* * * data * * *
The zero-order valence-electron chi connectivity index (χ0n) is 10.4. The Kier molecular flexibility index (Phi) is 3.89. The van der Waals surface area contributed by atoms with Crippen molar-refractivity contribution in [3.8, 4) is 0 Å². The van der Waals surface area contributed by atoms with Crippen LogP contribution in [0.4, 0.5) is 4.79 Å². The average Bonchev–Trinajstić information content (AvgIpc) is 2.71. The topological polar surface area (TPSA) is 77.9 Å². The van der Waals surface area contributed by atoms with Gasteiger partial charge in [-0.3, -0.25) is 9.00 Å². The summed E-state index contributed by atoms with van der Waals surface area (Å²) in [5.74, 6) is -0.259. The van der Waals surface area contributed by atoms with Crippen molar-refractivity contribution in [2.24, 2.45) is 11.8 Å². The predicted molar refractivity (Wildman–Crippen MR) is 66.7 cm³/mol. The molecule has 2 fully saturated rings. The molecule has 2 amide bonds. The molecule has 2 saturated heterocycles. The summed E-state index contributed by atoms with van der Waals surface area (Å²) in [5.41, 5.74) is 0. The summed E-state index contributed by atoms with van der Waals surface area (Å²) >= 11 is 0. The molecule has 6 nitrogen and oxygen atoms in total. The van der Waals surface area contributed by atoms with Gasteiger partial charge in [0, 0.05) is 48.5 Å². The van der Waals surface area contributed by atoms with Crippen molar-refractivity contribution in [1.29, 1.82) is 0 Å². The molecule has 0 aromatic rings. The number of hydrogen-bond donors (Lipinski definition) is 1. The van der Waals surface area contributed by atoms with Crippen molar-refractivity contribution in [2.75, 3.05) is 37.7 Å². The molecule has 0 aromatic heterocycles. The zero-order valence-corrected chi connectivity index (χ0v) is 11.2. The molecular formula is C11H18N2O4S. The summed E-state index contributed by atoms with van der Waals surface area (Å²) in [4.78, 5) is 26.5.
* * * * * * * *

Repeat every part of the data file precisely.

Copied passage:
The zero-order valence-electron chi connectivity index (χ0n) is 10.4. The Kier molecular flexibility index (Phi) is 3.89. The van der Waals surface area contributed by atoms with Crippen molar-refractivity contribution in [3.8, 4) is 0 Å². The van der Waals surface area contributed by atoms with Crippen LogP contribution in [0.4, 0.5) is 4.79 Å². The average Bonchev–Trinajstić information content (AvgIpc) is 2.71. The topological polar surface area (TPSA) is 77.9 Å². The van der Waals surface area contributed by atoms with Gasteiger partial charge in [-0.3, -0.25) is 9.00 Å². The summed E-state index contributed by atoms with van der Waals surface area (Å²) in [5.74, 6) is -0.259. The van der Waals surface area contributed by atoms with Crippen molar-refractivity contribution in [2.24, 2.45) is 11.8 Å². The predicted molar refractivity (Wildman–Crippen MR) is 66.7 cm³/mol. The molecule has 2 fully saturated rings. The molecule has 2 amide bonds. The molecule has 2 saturated heterocycles. The summed E-state index contributed by atoms with van der Waals surface area (Å²) in [5.41, 5.74) is 0. The summed E-state index contributed by atoms with van der Waals surface area (Å²) >= 11 is 0. The molecule has 6 nitrogen and oxygen atoms in total. The van der Waals surface area contributed by atoms with Gasteiger partial charge in [0, 0.05) is 48.5 Å². The van der Waals surface area contributed by atoms with Crippen molar-refractivity contribution in [1.29, 1.82) is 0 Å². The molecule has 0 aromatic rings. The number of hydrogen-bond donors (Lipinski definition) is 1. The van der Waals surface area contributed by atoms with Crippen molar-refractivity contribution in [2.75, 3.05) is 37.7 Å². The molecule has 0 aromatic heterocycles. The zero-order valence-corrected chi connectivity index (χ0v) is 11.2. The molecular formula is C11H18N2O4S. The summed E-state index contributed by atoms with van der Waals surface area (Å²) in [4.78, 5) is 26.5.